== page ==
After Annihilation and Ex Machina, Alex Garland continued his journey into high-concept sci-fi with Devs, an ambitious, genuinely cinematic series about a mysterious computer mogul, Forest (Nick Offerman), who seems to have created a machine that can predict the future. Although its reach ultimately exceeded its grasp, Devs looked gorgeous, treated the viewer with unusual intellectual respect, and wasn’t afraid to take on the big philosophical questions emerging from Silicon Valley.
9. The Last Dance (Netflix)
Netflix and ESPN delivered a thrilling examination of one of the most irrepressible sports teams ever assembled, the all-conquering Chicago Bulls basketball side of the early 1990s. The Last Dance is several hours too long, and probably too forgiving of Michael Jordan, but the price of complicity with its star is unparalleled access, interviews with everyone still living who catered, and electrifying archive footage put together beautifully.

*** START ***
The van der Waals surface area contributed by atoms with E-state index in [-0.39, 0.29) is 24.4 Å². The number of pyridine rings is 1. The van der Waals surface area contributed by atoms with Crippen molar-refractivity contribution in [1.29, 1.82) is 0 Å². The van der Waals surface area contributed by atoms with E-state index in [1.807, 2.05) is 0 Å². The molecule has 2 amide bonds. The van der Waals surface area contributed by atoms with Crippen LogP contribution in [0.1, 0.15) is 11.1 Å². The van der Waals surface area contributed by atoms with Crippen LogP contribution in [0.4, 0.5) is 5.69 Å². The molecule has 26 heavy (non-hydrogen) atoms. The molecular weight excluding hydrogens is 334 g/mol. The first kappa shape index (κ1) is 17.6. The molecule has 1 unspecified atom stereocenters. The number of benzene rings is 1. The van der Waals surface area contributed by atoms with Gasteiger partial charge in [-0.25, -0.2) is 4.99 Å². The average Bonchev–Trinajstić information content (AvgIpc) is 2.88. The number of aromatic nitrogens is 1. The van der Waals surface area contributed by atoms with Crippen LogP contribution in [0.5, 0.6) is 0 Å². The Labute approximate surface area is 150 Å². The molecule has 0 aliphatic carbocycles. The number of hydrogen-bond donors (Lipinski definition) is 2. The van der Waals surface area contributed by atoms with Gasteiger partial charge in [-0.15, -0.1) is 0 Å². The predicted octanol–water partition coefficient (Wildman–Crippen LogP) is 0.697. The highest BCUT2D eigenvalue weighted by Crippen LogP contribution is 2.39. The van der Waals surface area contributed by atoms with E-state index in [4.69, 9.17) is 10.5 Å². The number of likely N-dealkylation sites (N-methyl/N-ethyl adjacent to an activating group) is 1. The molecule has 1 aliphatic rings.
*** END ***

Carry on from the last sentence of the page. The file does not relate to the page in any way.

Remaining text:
8. The Queen’s Gambit (Netflix)
Anya Taylor-Joy in The Queen’s Gambit
From the outside, Netflix’s most popular new series was also it’s biggest challenge to date; a drama that made chess not only exciting but kind of sexy. It told the story of Beth Harmon (Anya Taylor-Joy), a beautiful red-headed orphan from Kentucky with addiction problems, who rises to the top in a male-dominated world, only needing the help of several men along the way. Critics noted the series’ masculine vision of female empowerment, but it was undeniably easy to watch, Taylor-Joy building a winning performance as she played out tense openings and cagey endgames in a series of opulent mid-century hotels.
7. Once Upon a Time in Iraq (BBC Two)
In an era of big-budget, glitzy blockbuster documentaries – see The Last Dance – this was a masterpiece of patient, devastating filmmaking, which used interviews with figures from both sides, and archive news footage, to tell the story of the Iraq war in five episodes. Beginning with the misplaced optimism before the US invasion in 2003, it took us through insurgency, the death of Saddam Hussein and through to the rise of Isis in the post-war political vacuum. If any doubts remained that the war was a tragic, stupid, destructive misadventure, they weren’t there by the end.